If you don't respond to this email by Monday, 19 December, I will be forced to publish an article describing how is dishonest, has non-existent customer service, and should be avoided at all costs.
[Copy of this blog post in Hebrew and English was included in the email.]
This article will be published on my blog (which has been running since 2007), on my online magazine (which has 6,250 viewers), on Twitter and on Facebook. I want to warn all of my friends in Israel to never go near your online store. Oh, and as for Zap, I'll leave a very truthful report of how stole my money. 
Nothing would please me more than for you to do the right thing. I don't want to publish this article, but I will if I have to. 
It is up to you. You have until the end of business, Monday 19 December 2016 to either refund my money or send me the backpack.
The fact that you are reading this blog post means that I didn't receive a response from because they stole my money.

כתבתי מספר פוסטים על עסקים ועל שירות לקוחות - שני הנושאים החביבים עלי. אני מנסה לדון לכף זכות, לפעמים עסקים לא מאורגנים, לפעמים הצוות לא מאומן היטב. אך במקרה הזה פשוט גנבו את כספי.

היה לי את אותו תיק מחשב מאז 2005. מגניב, נכון? אבל הרוכסנים מתחילים להפרד, למרות הקשר הריגשי שלי, התיק צריך להיות מוחלף. חנויות גובות מחיר מופרז עבור תיקי מחשב, אז נכנסתי ל לראות איפה אוכל למצוא את המחיר הטוב ביותר עבור תיק חדש. - החברה שבסופו של דבר גנבה את כספי - פרסמו תיק שהתאים לצרכי ובמחיר שיכולתי להרשות לעצמי. בהתחשב בכך שהתיק שלי מתפרק, היה כדאי לי לשלם יותר עבור משלוח של דלת לדלת רק כדי לקבל את התיק כמה שיותר מוקדם.

הכנסתי את פרטי האשראי שלי, התשלום עבר, וקיבלתי שני מיילים. אחד מהם היה קבלה, והשני היה אישור הזמנה. אז חיכיתי.

כאשר התיק בסופו של דבר לא הגיע, התקשרתי ל - החברה שגנבה את כספי - ואמרו לי שזה יגיע תוך שבוע. כשזה לא הגיע, התקשרתי שוב. טענתם, שיש להם שירות 24\7 התברר כמטעה ולא נכון. הגעתי לשירות מענה. נתתי את פרטיי, והמענה קולי אמר שמישהו (מהחברה האמיתית, אתם יודעים,, שגנבו את כספי) יתקשרו אלי בחזרה. הם לא התקשרו, אז אני כן. כמה וכמה פעמים. כל פעם שהתקשרתי, מערכת הטלפון האוטומטית העביר אותי למחלקת "מכירות" במקום למחלקת "שירות לקוחות". אני יודע זאת משום שאותו אדם שענה לטלפון כל פעם, טען שהוא מה"מכירות" ושמישהו מה"שירות לקוחות" יחזור אלי.

"אבל זה כבר נהיה מגוחך. אני רוצה לדבר עם מישהו עכשיו."
"מישהו יתקשר אליך בחזרה."
"מתי? זה מאוד חשוב לי."
"היום. נשים את זה בסדר העדפיות שלנו."

לא קיבלתי שיחת טלפון, ואף לא השיבו לי להודעות הדוא"ל ששלחתי, בהם אני מפציר בהם לשלוח לי את התיק, או להודות שאין להם את הפריט במלאי ולהחזיר לי את כספי.

אז החלטתי לשלוח דוא"ל אחד סופי:

ב -7 בנובמבר רכשתי ממך תיק מחשב נייד מהמותג קמפוס עבור 130 ש"ח, כולל משלוח מדלת לדלת.
התקשרתי, שלחתי דוא"ל והתקשרתי שוב, אבל אתה עדיין לא הגבת. אז אני שולח לך את האימייל הסופי הזה ומבקש ממך להחזיר את לי כספי על סך 130 ש"ח, או לשלוח לי את התרמיל שהזמנתי.
אם אינך משיב לדוא"ל זה עד יום שני, 19 בדצמבר אני אאלץ לפרסם מאמר המתאר כיצד הוא לא ישר, יש "שירות לקוחות" שאינו קיים, ולהימנע בכל מחיר מקנייה ממנו.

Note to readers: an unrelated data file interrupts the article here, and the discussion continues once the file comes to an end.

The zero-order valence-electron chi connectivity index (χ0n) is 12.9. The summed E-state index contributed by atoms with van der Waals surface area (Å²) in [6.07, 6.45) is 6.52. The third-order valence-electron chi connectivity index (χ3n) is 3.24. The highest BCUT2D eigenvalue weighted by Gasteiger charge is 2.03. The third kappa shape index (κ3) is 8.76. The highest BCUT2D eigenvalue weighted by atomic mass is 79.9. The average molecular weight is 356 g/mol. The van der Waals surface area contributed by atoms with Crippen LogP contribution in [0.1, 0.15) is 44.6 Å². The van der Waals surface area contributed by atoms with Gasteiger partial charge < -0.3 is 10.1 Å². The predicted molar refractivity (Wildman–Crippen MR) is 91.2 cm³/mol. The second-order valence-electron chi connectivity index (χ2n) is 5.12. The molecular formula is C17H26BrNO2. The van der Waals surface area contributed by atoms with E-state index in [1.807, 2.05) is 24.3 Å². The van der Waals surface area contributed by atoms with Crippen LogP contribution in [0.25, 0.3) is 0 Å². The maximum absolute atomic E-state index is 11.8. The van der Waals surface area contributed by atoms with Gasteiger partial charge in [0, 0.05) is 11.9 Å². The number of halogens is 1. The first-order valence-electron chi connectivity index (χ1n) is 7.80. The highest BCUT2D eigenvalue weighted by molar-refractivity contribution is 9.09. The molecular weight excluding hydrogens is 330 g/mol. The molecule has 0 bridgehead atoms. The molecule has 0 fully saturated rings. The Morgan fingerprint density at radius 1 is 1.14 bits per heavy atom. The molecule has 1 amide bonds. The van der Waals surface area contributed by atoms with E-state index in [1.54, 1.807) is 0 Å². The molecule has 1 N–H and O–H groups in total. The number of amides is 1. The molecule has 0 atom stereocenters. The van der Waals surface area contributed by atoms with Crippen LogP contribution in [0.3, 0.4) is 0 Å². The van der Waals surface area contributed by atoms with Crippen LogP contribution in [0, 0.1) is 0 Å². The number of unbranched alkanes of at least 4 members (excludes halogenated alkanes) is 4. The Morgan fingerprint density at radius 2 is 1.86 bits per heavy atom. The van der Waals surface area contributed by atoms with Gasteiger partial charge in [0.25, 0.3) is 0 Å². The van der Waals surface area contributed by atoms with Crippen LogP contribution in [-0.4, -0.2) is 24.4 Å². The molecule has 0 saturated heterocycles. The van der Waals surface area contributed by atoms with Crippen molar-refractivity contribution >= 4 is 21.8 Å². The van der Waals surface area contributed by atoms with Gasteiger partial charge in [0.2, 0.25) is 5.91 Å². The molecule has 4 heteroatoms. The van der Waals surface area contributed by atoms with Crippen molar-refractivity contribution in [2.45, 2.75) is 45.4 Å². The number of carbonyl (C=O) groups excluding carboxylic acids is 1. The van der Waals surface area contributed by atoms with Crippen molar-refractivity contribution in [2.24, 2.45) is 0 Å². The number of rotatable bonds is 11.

[העתק של הפוסט הזה בעברית ובאנגלית נכלל במייל.] 
מאמר זה יפורסם בבלוג שלי (אשר כבר פועל מאז 2007), על המגזין המקוון שלי (שבו יש 6,250 צופים), בטוויטר ובפייסבוק. אני רוצה להזהיר את כל החברים שלי בישראל שלא יתקרבו אל החנות המקוונת שלך. אה, ובאשר לזאפ, אשאיר דו"ח דובר אמת על איך גנב את הכסף שלי.
שום דבר לא ישמח אותי יותר מאשר שאתה תעשה את הדבר הנכון. אני לא רוצה לפרסם את המאמר הזה, אבל אני אעשה זאת אם אני צריך.
זה תלוי בך. יש לכם זמן עד סוף יום העסקים, יום שני 19 בדצמבר 2016 או להחזיר את הכסף שלי או לשלוח לי את התרמיל.

העובדה שאתם קוראים פוסט זה בבלוג, אומר שאני לא קיבלתי תשובה מ משום שהם גנבו את הכסף שלי.

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Tuesday, December 13, 2016

Constantly Satisfying Your Natural Curiosity

This is Part 2 of a 2-part blog.

In my last post, I waxed lyrical about the virtues of Technical Writers, compared to technology journalists and engineers. I said that a writer embedded in a company has the opportunity to take part in the development of amazing new technologies, end-to-end. That is truly cool. But there is another level that tests a technical writer's mettle and turns good writers into great writers.

I recently had the opportunity to work in a number of companies as a consulting writer and I came to an interesting realization. In-house writers have the luxury of learning their company's technology over time. In-house writers have the opportunity to create relationships with engineers, managers, and SMEs of all sorts. A short-term consulting writer has none of that. For example, I was sent to update a user guide in a company that wrote database software for System Administrators. I had just over half a day to learn the software, interview the SME, and write the updates to the document. It sounds sort of impossible, but in fact, it was exhilarating. I was firing on all cylinders. I was tuned in like never before. It was a tough assignment because the technology was, at first, unfamiliar, But I used all of my experience, knowledge, and curiosity to make it work. The document was a success.

The short deadline at the database company was a more extreme example, but anyone who has done technical writing consulting will understand the euphoric feeling of doing a great job under such conditions.